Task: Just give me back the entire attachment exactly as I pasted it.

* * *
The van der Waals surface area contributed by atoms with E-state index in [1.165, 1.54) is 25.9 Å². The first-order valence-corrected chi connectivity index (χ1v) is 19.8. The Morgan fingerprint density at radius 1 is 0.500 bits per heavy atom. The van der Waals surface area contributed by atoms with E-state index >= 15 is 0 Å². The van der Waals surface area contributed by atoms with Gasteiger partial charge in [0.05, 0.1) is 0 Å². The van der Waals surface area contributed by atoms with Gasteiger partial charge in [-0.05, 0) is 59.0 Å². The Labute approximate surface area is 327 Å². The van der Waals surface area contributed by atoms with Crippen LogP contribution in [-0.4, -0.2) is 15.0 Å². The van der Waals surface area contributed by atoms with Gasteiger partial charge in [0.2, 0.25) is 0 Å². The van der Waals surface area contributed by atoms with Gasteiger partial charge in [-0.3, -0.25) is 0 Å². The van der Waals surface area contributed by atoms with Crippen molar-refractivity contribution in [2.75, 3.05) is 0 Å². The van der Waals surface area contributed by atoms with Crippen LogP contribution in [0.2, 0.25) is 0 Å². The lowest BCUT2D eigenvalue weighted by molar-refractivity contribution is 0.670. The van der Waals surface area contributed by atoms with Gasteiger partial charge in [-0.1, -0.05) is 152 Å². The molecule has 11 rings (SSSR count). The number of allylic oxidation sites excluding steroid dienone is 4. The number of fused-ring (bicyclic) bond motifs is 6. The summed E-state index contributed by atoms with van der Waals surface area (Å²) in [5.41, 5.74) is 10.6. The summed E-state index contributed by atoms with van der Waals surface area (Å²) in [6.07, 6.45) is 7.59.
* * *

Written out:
The van der Waals surface area contributed by atoms with E-state index in [1.165, 1.54) is 25.9 Å². The first-order valence-corrected chi connectivity index (χ1v) is 19.8. The Morgan fingerprint density at radius 1 is 0.500 bits per heavy atom. The van der Waals surface area contributed by atoms with E-state index >= 15 is 0 Å². The van der Waals surface area contributed by atoms with Gasteiger partial charge in [0.05, 0.1) is 0 Å². The van der Waals surface area contributed by atoms with Gasteiger partial charge in [-0.05, 0) is 59.0 Å². The Labute approximate surface area is 327 Å². The van der Waals surface area contributed by atoms with Crippen LogP contribution in [-0.4, -0.2) is 15.0 Å². The van der Waals surface area contributed by atoms with Gasteiger partial charge in [0.2, 0.25) is 0 Å². The van der Waals surface area contributed by atoms with Gasteiger partial charge in [-0.3, -0.25) is 0 Å². The van der Waals surface area contributed by atoms with Crippen molar-refractivity contribution in [2.75, 3.05) is 0 Å². The van der Waals surface area contributed by atoms with Crippen LogP contribution in [0.2, 0.25) is 0 Å². The lowest BCUT2D eigenvalue weighted by molar-refractivity contribution is 0.670. The van der Waals surface area contributed by atoms with Gasteiger partial charge in [-0.1, -0.05) is 152 Å². The molecule has 11 rings (SSSR count). The number of allylic oxidation sites excluding steroid dienone is 4. The number of fused-ring (bicyclic) bond motifs is 6. The summed E-state index contributed by atoms with van der Waals surface area (Å²) in [5.41, 5.74) is 10.6. The summed E-state index contributed by atoms with van der Waals surface area (Å²) in [6.07, 6.45) is 7.59.